Ironton can learn to market past from southern city

Published 12:00 am Thursday, December 8, 2005

Ironton’s past is filled with interesting characters, many of whom lived lavish lifestyles. Ironmasters Nannie Kelly Wright and city founder John Campbell were known for lavish parties, decadent furnishings and 1800s splendor.

I always envisioned the homes of these people to be virtual mansions at the time they were built. They probably were, too, but I recently saw something that dwarfed even my wildest dreams of Victorian-era furnishings.

Perched atop a sprawling mountain in 8,000 acres of lush North Carolina forest, the lesson in decadence that is simply known as the Biltmore stands as a testament to that era and the lifestyle that some of the nation’s elite must have lived.

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Even to my eyes and male sensibilities, the Biltmore is breathtaking in its size, beauty and the fact that it was built over a five-year period in the early 1890s. Though John Campbell’s Ironton home that is now the CAO office is still impressive, it would likely be swallowed by the Biltmore’s stables alone.

Still considered the largest private residence in America, the 250-room castle was built by George W. Vanderbilt. The family made their money in the railroad and shipping industry around the time period that Lawrence County’s iron industry was waning. And Mr. Vanderbilt was not above sinking that hard-earned family fortune into his new home.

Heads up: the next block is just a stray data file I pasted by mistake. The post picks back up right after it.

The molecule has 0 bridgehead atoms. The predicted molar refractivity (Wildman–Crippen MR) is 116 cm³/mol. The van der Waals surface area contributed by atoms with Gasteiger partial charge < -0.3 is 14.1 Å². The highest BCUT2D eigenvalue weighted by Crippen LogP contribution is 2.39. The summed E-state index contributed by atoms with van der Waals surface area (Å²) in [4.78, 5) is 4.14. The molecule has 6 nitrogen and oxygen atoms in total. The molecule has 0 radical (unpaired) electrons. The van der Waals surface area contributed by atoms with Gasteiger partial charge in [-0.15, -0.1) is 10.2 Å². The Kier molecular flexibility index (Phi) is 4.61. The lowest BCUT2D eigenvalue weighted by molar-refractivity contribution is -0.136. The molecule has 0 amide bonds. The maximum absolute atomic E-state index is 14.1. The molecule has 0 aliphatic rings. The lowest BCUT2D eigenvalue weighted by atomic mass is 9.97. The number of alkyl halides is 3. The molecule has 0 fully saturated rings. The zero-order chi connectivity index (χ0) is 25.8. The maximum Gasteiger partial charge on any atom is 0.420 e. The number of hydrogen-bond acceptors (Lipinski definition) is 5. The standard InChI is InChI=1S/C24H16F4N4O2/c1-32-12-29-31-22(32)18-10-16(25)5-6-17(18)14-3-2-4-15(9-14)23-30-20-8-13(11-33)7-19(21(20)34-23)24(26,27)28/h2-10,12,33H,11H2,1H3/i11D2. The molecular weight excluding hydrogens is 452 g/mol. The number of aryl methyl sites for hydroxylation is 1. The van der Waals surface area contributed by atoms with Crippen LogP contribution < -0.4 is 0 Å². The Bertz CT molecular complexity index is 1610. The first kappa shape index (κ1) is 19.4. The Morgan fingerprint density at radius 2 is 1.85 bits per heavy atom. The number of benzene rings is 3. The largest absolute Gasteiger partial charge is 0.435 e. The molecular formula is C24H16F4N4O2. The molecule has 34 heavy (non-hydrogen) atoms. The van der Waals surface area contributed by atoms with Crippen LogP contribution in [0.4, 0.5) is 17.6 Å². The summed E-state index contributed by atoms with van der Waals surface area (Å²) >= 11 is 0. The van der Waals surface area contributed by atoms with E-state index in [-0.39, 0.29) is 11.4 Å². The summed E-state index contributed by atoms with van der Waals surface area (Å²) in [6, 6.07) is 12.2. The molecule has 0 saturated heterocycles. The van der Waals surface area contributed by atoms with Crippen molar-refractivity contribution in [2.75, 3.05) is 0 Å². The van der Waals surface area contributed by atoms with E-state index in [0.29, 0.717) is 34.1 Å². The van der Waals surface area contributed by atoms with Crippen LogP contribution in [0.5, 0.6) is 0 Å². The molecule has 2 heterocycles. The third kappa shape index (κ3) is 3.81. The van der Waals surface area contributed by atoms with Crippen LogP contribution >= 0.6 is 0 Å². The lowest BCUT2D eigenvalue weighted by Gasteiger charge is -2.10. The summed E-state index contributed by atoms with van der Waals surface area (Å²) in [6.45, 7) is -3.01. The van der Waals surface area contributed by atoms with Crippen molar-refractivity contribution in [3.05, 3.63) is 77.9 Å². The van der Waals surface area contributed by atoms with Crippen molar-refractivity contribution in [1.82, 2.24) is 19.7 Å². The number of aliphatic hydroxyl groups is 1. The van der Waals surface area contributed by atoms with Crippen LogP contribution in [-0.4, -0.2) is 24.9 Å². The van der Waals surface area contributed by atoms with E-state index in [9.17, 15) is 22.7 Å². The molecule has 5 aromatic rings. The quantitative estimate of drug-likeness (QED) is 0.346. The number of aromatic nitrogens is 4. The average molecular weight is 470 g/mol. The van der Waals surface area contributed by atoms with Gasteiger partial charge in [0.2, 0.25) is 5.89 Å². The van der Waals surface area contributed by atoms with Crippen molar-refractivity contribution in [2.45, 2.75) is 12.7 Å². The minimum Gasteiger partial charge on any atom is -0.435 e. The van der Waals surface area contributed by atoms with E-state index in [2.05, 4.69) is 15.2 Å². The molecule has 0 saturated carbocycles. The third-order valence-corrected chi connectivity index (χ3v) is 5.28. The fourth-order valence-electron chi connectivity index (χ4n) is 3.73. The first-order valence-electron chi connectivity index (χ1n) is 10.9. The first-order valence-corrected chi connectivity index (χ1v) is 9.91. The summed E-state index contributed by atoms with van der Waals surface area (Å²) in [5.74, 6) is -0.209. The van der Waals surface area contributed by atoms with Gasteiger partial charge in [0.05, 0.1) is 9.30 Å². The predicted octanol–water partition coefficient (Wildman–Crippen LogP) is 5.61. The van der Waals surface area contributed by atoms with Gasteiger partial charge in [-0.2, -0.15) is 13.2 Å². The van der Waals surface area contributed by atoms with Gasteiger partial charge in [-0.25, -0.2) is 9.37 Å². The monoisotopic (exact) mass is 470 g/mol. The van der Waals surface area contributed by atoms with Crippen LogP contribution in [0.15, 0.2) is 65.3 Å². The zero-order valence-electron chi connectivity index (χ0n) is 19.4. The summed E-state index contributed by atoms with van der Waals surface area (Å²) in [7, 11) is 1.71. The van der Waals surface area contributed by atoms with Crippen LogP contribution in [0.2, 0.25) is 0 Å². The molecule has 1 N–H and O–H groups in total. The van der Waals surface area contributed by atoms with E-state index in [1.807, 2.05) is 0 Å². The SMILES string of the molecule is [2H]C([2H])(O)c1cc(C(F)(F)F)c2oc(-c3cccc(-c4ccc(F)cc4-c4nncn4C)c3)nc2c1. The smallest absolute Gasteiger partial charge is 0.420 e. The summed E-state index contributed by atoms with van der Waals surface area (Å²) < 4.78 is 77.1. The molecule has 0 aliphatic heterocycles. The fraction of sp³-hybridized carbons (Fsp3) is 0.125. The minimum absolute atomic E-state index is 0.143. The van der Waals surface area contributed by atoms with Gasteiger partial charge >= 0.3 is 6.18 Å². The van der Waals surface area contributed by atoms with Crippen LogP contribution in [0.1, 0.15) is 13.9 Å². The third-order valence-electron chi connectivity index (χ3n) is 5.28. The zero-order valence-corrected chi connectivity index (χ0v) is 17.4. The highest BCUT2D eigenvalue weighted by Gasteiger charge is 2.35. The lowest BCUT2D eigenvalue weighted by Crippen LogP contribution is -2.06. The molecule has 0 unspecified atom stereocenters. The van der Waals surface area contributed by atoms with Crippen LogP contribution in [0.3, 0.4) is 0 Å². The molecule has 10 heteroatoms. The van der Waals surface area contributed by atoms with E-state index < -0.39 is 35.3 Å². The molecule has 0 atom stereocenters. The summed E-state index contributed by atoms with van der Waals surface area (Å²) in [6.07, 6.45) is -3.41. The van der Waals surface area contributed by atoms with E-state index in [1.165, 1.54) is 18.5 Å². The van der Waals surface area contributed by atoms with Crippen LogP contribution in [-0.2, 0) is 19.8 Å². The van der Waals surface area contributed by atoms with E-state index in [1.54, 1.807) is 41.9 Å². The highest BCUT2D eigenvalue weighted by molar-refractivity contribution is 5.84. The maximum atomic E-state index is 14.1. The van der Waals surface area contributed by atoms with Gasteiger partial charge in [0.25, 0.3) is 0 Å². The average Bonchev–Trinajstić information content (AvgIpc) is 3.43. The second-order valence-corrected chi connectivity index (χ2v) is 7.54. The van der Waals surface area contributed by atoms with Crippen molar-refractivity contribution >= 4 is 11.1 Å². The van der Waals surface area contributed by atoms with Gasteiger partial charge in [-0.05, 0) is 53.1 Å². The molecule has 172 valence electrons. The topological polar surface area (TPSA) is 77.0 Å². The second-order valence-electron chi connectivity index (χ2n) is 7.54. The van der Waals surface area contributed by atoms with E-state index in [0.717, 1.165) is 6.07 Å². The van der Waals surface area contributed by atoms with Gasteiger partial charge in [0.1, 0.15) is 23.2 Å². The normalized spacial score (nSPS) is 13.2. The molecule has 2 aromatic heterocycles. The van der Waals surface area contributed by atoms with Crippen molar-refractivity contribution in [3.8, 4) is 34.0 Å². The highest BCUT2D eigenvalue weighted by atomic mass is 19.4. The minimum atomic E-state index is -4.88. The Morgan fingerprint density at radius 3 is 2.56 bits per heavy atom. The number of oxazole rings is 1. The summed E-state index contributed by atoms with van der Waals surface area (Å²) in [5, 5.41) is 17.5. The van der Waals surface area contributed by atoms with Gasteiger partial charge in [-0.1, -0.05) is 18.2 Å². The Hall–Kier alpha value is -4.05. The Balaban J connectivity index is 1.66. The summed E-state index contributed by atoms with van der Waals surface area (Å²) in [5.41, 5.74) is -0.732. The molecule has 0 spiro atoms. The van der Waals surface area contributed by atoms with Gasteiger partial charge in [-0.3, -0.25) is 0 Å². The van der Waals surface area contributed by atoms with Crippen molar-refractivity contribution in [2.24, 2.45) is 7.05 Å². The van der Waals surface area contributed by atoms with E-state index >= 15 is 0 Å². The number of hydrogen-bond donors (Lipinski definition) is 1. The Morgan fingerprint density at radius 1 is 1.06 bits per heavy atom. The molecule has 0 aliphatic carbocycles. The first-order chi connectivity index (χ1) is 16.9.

The four-story home has more than 60 fireplaces, a bowling alley, an indoor swimming pool and much more. It included some of Thomas Edison’s first light bulbs, a fire alarm system, an electrical call box system for servants, two elevators, elaborate indoor plumbing for more than 30 bathrooms — when most houses didn’t even have one — and the ingenious new invention called the telephone.

But perhaps the most intriguing part was the way the Vanderbilt family has preserved the interior and done its best to recreate the past. The home still includes many of the famous works of art, thousands of George Vanderbilt’s books and countless furnishings. A chess set owned by Napoleon still sits with pieces waiting to be played.

Though Ironton may not have anything quite to the level of the Biltmore, we can learn much from this appreciation and marketing of the past.

The Lawrence County Historical Society has already done this to a small scale with the museum but these men and women who volunteer need the community’s help. County leaders must help market this attraction and develop other historic tourist attractions.

The Jail Restoration Committee is also making good strides by focusing on creating an Underground Railroad museum in Burlington.

All these are great but there remains much untapped potential. What about an iron furnace museum, an actual railroad museum or, a newly proposed idea, a high school football hall of fame or museum.

We may never have a Biltmore to market but we do have more that has been built to market. Maybe we can learn from our southern neighbors.

Michael Caldwell is managing editor of The Ironton Tribune. To reach him, call (740) 532-1445 ext. 24 or by e-mail at